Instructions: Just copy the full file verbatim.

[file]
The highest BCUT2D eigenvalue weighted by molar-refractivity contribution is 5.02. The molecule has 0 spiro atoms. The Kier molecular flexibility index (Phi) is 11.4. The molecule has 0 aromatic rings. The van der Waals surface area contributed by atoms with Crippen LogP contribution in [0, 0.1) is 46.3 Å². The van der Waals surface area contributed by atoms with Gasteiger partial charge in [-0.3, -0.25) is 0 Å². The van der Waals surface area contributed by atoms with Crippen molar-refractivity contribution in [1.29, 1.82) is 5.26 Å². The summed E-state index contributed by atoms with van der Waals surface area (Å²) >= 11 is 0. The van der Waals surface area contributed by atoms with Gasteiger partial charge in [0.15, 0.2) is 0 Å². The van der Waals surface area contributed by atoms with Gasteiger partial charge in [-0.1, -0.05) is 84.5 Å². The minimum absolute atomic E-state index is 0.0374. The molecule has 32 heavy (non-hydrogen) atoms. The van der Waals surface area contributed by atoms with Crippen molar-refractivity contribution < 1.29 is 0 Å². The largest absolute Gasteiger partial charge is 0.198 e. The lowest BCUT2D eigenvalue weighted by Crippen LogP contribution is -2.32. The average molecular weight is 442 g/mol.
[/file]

The highest BCUT2D eigenvalue weighted by molar-refractivity contribution is 5.02. The molecule has 0 spiro atoms. The Kier molecular flexibility index (Phi) is 11.4. The molecule has 0 aromatic rings. The van der Waals surface area contributed by atoms with Crippen LogP contribution in [0, 0.1) is 46.3 Å². The van der Waals surface area contributed by atoms with Gasteiger partial charge in [-0.3, -0.25) is 0 Å². The van der Waals surface area contributed by atoms with Crippen molar-refractivity contribution in [1.29, 1.82) is 5.26 Å². The summed E-state index contributed by atoms with van der Waals surface area (Å²) >= 11 is 0. The van der Waals surface area contributed by atoms with Gasteiger partial charge in [0.15, 0.2) is 0 Å². The van der Waals surface area contributed by atoms with Gasteiger partial charge in [-0.1, -0.05) is 84.5 Å². The minimum absolute atomic E-state index is 0.0374. The molecule has 32 heavy (non-hydrogen) atoms. The van der Waals surface area contributed by atoms with Crippen molar-refractivity contribution < 1.29 is 0 Å². The largest absolute Gasteiger partial charge is 0.198 e. The lowest BCUT2D eigenvalue weighted by Crippen LogP contribution is -2.32. The average molecular weight is 442 g/mol.